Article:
Hearing God’s voice can be both beautiful and dangerous. This topic has caused me more trouble than most. I’ve been part of groups that say the Christian journey is all about “hearing” God’s voice, and then doing what he says. That sounds good and even biblical, but also raises some questions. What do people mean when they say they “heard” God’s voice? Is this an audible voice? A voice inside their head? A thought or feeling they have that seems random? What is this “hearing” people speak of?
To some, hearing God’s voice almost always means a thought or feeling they had internally. To others, hearing his voice is limited to the pages of Scripture. I say yes to both ways, and there’s still more. I never want to put limits on how God can speak and act, so he can do whatever he pleases. Throughout my life, I have “heard” God’s voice in Scripture, prayer, Mass, sermons, the Catechism, music, movies, books, culture, camp, nature, other people, practical thoughts, imagination, dreams, internal feelings and random thoughts. God is through all and in all, and “in him we live and move and have our being” (Acts 17:28), so this list could go on and on.
Even though God can speak through just about anything, a word of caution is in order. Let Scripture be your first source for deciphering whether or not you are truly hearing God’s voice. Let the Holy Spirit, working through the Church, guide your interpretation of Scripture and your ability to hear God’s voice. If the Holy Spirit can speak to you directly, then surely, he has spoken to the saints who have gone before us. If God is telling you something completely unique that is not rooted in either Scripture or the Tradition of the Church, then you ought to be very careful before you claim it as God’s voice. Many false prophets have arisen because they thought they heard God’s voice. This is why we must take into account what he has already spoken to his Church throughout the ages. When you’re submitted to Scripture and the authority of the Church, then you are in a safe place to hear God’s voice. Remember, son, it’s not just about you and Jesus in a personal relationship, but about you as part of the Body of Christ in a communal relationship with Jesus. It’s personal and communal. Therefore, hearing God’s voice is both personal and communal.
I was once so obsessed with constantly hearing God’s voice that I would ask him whether I should drink orange juice or water with my breakfast. Oh how I tried my hardest to hear his voice in my head before making this monumental decision. Looking back, it seems quite ridiculous. I knew I was in trouble when I was trying to read the Bible one time and got distracted by this same “voice” inside my head which I had thought was God. This “voice” had become more of a slave-driver than a Shepherd. If you go down the road of trying to hear God’s voice in your head, then please let your knowledge of God and of his nature as revealed through Scripture and the Church overwhelm your thoughts. If what you hear is commanding or demanding, then it probably is not your heavenly Father. If this “voice” causes you anxiety and makes you feel guilty for not obeying the “voice,” then it’s probably the accuser you are listening to. I’ve experienced and known others to experience much anxiety over the “voice” inside their heads, thinking that it was God.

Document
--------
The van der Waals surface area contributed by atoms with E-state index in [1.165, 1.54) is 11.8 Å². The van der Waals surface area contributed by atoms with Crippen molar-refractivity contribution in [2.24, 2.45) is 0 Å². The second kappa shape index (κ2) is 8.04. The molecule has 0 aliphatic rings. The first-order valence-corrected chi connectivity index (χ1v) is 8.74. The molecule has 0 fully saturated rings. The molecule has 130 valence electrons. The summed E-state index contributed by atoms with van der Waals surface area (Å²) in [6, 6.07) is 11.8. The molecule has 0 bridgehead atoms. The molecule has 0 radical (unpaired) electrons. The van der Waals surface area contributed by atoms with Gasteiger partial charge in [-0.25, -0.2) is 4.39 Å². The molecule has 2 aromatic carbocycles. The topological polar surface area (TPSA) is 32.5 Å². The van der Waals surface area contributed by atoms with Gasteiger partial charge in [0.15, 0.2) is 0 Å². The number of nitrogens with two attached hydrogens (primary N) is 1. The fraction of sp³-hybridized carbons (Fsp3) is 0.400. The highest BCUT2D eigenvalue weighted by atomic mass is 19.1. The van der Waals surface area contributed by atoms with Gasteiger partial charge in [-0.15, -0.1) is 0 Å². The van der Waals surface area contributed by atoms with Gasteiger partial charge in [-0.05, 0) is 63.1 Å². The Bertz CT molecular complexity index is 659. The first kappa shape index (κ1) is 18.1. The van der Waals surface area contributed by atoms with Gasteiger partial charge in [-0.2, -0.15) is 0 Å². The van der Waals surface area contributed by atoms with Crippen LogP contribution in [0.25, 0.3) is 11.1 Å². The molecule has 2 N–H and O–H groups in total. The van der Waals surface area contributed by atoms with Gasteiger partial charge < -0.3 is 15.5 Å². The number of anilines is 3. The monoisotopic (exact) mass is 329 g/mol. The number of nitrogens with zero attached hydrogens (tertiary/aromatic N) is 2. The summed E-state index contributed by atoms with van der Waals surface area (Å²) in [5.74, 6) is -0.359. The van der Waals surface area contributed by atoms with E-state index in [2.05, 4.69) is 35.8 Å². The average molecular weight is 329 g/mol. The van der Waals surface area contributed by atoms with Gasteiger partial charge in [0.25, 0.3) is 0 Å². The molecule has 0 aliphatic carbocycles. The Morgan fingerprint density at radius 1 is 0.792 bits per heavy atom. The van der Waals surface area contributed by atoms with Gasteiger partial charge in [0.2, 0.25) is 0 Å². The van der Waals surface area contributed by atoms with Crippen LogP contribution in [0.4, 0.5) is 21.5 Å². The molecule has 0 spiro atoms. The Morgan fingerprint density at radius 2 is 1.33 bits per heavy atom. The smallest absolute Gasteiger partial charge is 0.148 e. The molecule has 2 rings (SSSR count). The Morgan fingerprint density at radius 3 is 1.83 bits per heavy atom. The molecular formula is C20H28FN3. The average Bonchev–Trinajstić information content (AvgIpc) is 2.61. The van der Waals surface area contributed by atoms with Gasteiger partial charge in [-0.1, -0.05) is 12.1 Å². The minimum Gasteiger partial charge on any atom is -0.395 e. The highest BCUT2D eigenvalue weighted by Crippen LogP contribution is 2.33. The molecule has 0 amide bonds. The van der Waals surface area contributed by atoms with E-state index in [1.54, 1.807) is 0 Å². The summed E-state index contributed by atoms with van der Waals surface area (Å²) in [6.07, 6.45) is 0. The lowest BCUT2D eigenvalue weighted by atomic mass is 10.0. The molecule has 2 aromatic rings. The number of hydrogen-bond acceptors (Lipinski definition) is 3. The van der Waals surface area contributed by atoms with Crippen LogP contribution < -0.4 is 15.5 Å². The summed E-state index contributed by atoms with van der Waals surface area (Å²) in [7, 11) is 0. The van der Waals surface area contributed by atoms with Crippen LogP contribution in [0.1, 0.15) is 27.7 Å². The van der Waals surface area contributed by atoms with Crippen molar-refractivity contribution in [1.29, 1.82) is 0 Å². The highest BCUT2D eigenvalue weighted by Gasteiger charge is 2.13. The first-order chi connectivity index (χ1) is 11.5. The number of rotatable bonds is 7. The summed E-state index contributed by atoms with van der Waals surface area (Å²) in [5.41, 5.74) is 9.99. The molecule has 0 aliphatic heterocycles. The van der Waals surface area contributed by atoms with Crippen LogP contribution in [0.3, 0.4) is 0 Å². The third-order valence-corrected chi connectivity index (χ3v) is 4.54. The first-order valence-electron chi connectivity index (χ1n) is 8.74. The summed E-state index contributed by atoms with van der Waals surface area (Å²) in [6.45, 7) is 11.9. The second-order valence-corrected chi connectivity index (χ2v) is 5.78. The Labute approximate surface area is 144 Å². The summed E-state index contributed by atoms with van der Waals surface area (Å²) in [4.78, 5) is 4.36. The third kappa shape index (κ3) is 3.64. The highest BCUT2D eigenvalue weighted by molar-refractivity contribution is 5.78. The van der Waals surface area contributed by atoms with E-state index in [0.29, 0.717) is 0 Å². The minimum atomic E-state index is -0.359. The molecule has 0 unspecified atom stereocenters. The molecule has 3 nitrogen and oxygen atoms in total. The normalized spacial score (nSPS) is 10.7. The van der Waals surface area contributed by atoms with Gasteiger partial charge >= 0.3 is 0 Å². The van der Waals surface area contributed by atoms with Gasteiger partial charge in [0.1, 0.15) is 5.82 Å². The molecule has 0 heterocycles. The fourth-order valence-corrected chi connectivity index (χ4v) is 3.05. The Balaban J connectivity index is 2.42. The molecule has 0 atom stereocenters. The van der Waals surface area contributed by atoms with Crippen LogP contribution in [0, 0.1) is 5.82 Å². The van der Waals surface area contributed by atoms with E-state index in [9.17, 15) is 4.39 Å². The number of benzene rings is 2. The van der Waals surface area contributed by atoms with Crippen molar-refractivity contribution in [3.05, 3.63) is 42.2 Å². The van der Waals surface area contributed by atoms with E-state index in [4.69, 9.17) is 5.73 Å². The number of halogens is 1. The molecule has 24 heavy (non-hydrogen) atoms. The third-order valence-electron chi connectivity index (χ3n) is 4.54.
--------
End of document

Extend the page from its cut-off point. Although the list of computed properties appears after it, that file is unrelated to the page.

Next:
Now that you’ve just seen how dangerous this topic was to me, you can also see why the Sheepfold (i.e. The Church) and Scripture are so important for our safety. It truly is a beautiful thing when you stay tuned to God’s voice, because your relationship with him can grow so deep and so constant through it all. Just be sure that it really is God’s voice you’re listening to. Remember, “the wisdom from above is first pure, then peaceable, gentle, open to reason, full of mercy and good fruits, without uncertainty or insincerity” (James 3:17).
What I think would be most helpful for you, my son, would be to focus — not on hearing God’s voice internally — but on the voice he has already spoken in Scripture and through his Church, and then follow that. His command is to love him with all that you have, and to love your neighbor as yourself. So do that. He wants you to feed the hungry, give drink to the thirsty, and take care of the least of these. So do that. He wants you to know how much he loves you. Reflect on that. Reflect on the Gospel.